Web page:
We hope this revision and update to the social media press release is useful to you! Click here to see the live, fully-functional version.

Christopher S. Penn
Vice President, Marketing Technology

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7 comments
Jason Leith
Jason Leith

Hi,

I know I am a bit of a late comer but I have just come across this and think it is a great idea. 

Just a quick question. How do you send this out? Do you build the html page, host it on your website and then send out a release with the link to the social media page?


Kind regards

Michael Sponhour
Michael Sponhour

I am intrigued by this - my question is what format are you building this in and sending it out to your contacts? An HTML page?

coreycreed
coreycreed

I like the idea.  With so many components, I guess my question would be how can a legitimate business do these fairly quickly and compile them into a "online press room"?  I have worked with many clients that have a "news" option on their website.  Yet, it's just a few links to references to them in the news and not a complete set of press releases as you show above.  If Shift (or any vendor) can set a good standard for social media press releases, we would want them to also make an easily embeddable "press room" that showcases these releases (and standard similar information) in a "PRESS ROOM".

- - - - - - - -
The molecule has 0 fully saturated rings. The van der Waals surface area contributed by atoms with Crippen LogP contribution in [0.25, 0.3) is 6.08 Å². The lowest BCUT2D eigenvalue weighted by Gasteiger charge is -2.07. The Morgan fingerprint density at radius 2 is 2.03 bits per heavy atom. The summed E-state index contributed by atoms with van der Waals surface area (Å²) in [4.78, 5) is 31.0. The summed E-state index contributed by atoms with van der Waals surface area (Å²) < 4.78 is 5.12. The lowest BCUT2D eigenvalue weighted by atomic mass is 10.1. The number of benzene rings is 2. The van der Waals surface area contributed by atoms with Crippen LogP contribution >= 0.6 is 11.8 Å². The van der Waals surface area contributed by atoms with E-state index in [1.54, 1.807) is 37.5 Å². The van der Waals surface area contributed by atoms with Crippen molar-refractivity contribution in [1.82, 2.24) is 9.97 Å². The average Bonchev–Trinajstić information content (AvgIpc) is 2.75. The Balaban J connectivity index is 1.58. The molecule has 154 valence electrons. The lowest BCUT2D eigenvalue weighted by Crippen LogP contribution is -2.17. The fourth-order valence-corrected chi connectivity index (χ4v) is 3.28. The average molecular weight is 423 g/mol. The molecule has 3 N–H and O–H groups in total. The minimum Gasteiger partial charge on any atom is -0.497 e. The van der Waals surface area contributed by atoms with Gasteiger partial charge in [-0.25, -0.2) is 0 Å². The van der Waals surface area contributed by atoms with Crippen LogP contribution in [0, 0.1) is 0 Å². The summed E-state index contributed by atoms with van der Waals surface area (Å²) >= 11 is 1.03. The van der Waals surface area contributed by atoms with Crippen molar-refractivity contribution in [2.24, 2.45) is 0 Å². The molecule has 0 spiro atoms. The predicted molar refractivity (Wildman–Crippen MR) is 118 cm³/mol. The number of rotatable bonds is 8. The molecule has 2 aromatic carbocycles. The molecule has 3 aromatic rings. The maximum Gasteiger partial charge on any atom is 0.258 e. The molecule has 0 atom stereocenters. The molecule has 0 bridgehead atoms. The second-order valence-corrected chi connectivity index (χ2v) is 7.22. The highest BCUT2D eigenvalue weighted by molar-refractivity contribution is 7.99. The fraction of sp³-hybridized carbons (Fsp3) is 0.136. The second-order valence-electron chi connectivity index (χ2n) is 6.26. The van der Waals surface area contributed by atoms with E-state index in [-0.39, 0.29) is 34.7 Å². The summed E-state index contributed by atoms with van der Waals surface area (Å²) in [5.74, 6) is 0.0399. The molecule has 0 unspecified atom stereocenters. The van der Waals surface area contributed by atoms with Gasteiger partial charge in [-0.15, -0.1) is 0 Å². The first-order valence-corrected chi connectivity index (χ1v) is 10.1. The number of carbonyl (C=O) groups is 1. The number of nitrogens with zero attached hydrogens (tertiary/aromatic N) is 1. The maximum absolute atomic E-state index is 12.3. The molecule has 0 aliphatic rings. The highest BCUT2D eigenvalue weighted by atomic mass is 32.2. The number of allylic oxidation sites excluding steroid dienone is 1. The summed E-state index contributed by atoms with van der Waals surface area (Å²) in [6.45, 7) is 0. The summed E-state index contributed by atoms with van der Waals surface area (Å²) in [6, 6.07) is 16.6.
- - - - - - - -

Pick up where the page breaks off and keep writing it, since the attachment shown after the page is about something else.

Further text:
I like your train of thought, Chris.  Keep it up.  I'm very interested in where this is leading.  All marketers and PR people should be.

cspenn
cspenn moderator

 @coreycreed Check out the followup post. The key piece is this: every part of the social media press release should be created in advance of the release itself. It's all separate media. The social media press release is basically an aggregated bundle of stuff the business should be doing anyway.

Latest blog post: 2012 in the Rear-View Mirror

coreycreed
coreycreed

 @cspenn  Understood.  

 

It looks as if your version of the "Social Media Press Release" is primarily a compilation of the connecting pieces combined with a bit of text which serves as sort of an announcement.

 

I'm interested in the next piece.  How will all of these social media press releases combine to make a social media press ROOM (a compilation of all social media press releases and other pertinent info) that can be hosted on the client's site?